In NGC 7320, the leftmost and closest galaxy in the visual grouping, Webb was able to resolve individual stars and even the galaxy’s bright core.
As a bonus, Webb revealed a vast sea of thousands of distant background galaxies reminiscent of Hubble’s Deep Fields.
Combined with the most detailed infrared image ever of Stephan’s Quintet from MIRI and the Near-Infrared Camera (NIRCam), the data from Webb will provide a bounty of valuable, new information. For example, it will help scientists understand the rate at which supermassive black holes feed and grow. Webb also sees star-forming regions much more directly, and it is able to examine emission from the dust – a level of detail impossible to obtain until now.
Located in the constellation Pegasus, Stephan’s Quintet was discovered by the French astronomer Édouard Stephan in 1877.
The second star in the Southern Ring Nebula comes into full view, along with exceptional structures NASA’s James Webb Space Telescope has cast the Southern Ring Nebula in an entirely new light. By observing the nebula in mid-infrared wavelengths, Webb has unveiled the second, dusty star at the center of the nebula in far more detail. The star closely orbits its companion as it periodically ejects layers of gas and dust. Together, the swirling duo have created a fantastic landscape of asymmetrical shells. Webb’s near-infrared light image hones in on “spotlights” from the stars, where light travels through holes in the nebula’s dusty ejections.
Some stars save the best for last.
The dimmer star at the center of this scene has been sending out rings of gas and dust for thousands of years in all directions, and NASA’s James Webb Space Telescope has revealed for the first time that this star is cloaked in dust.
Two cameras aboard Webb captured the latest image of this planetary nebula, cataloged as NGC 3132, and known informally as the Southern Ring Nebula. It is approximately 2,500 light-years away.
Webb will allow astronomers to dig into many more specifics about planetary nebulae like this one – clouds of gas and dust expelled by dying stars. Understanding which molecules are present, and where they lie throughout the shells of gas and dust will help researchers refine their knowledge of these objects.
This observation shows the Southern Ring Nebula almost face-on, but if we could rotate it to view it edge-on, its three-dimensional shape would more clearly look like two bowls placed together at the bottom, opening away from one another with a large hole at the center.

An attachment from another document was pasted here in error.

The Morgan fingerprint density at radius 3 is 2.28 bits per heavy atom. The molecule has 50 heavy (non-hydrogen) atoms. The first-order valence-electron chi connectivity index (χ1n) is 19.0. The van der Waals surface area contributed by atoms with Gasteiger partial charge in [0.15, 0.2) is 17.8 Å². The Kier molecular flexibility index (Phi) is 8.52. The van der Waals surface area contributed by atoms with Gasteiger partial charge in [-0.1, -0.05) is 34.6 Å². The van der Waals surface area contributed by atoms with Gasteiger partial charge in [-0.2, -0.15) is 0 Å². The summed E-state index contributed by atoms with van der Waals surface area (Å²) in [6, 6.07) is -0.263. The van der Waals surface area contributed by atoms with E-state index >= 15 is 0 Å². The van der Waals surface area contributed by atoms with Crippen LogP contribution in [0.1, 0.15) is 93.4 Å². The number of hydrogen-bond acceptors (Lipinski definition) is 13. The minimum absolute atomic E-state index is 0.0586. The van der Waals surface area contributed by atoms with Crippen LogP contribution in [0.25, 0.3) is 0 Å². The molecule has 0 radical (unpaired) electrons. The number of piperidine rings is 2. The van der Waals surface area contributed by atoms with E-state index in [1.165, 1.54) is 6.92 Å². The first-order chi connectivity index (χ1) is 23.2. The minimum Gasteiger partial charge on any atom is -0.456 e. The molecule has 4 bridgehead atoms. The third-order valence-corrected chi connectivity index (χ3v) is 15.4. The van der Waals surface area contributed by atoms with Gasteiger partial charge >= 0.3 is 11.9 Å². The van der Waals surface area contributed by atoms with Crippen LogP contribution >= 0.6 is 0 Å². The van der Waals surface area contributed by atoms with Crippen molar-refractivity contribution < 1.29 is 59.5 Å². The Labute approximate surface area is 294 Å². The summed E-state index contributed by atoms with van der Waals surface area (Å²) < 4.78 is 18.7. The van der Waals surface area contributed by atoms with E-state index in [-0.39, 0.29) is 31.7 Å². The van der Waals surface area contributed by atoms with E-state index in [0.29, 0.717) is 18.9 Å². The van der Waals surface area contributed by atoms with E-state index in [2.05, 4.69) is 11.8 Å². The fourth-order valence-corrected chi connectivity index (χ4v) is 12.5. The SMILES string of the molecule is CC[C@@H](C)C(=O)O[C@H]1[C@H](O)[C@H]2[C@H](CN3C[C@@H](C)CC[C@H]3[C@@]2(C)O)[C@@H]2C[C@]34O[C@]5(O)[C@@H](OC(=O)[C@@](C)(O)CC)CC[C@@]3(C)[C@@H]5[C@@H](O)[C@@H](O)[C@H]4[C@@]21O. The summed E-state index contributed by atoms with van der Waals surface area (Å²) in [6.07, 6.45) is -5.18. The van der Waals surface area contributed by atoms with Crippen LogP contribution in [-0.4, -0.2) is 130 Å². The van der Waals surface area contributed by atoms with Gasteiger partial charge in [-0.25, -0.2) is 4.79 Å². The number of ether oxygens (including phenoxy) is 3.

Two stars, which are locked in a tight orbit, shape the local landscape. Webb’s infrared images feature new details in this complex system. The stars – and their layers of light – are prominent in the image from Webb’s Near-Infrared Camera (NIRCam) on the left, while the image from Webb’s Mid-Infrared Instrument (MIRI) on the right shows for the first time that the second star is surrounded by dust. The brighter star is in an earlier stage of its stellar evolution and will probably eject its own planetary nebula in the future.
In the meantime, the brighter star influences the nebula’s appearance. As the pair continues to orbit one another, they “stir the pot” of gas and dust, causing asymmetrical patterns.
Each shell represents an episode where the fainter star lost some of its mass. The widest shells of gas toward the outer areas of the image were ejected earlier. Those closest to the star are the most recent. Tracing these ejections allows researchers to look into the history of the system.
Observations taken with NIRCam also reveal extremely fine rays of light around the planetary nebula. Starlight from the central stars streams out where there are holes in the gas and dust – like sunlight through gaps in a cloud.
Since planetary nebulae exist for tens of thousands of years, observing the nebula is like watching a movie in exceptionally slow motion. Each shell the star puffed off gives researchers the ability to precisely measure the gas and dust that are present within it.
As the star ejects shells of material, dust and molecules form within them – changing the landscape even as the star continues to expel material. This dust will eventually enrich the areas around it, expanding into what’s known as the interstellar medium. And since it’s very long-lived, the dust may end up traveling through space for billions of years and become incorporated into a new star or planet.
In thousands of years, these delicate layers of gas and dust will dissipate into surrounding space.
In a dream come true for exoplaneteers, NASA’s James Webb Space Telescope has demonstrated its unprecedented ability to analyze the atmosphere of a planet more than 1,000 light-years away. With the combined forces of its 270-square-foot mirror, precision spectrographs, and sensitive detectors, Webb has – in a single observation – revealed the unambiguous signature of water, indications of haze, and evidence for clouds that were thought not to exist based on prior observations. The transmission spectrum of the hot gas giant WASP-96 b, made using Webb’s Near-Infrared Imager and Slitless Spectrograph, provides just a glimpse into the brilliant future of exoplanet research with Webb.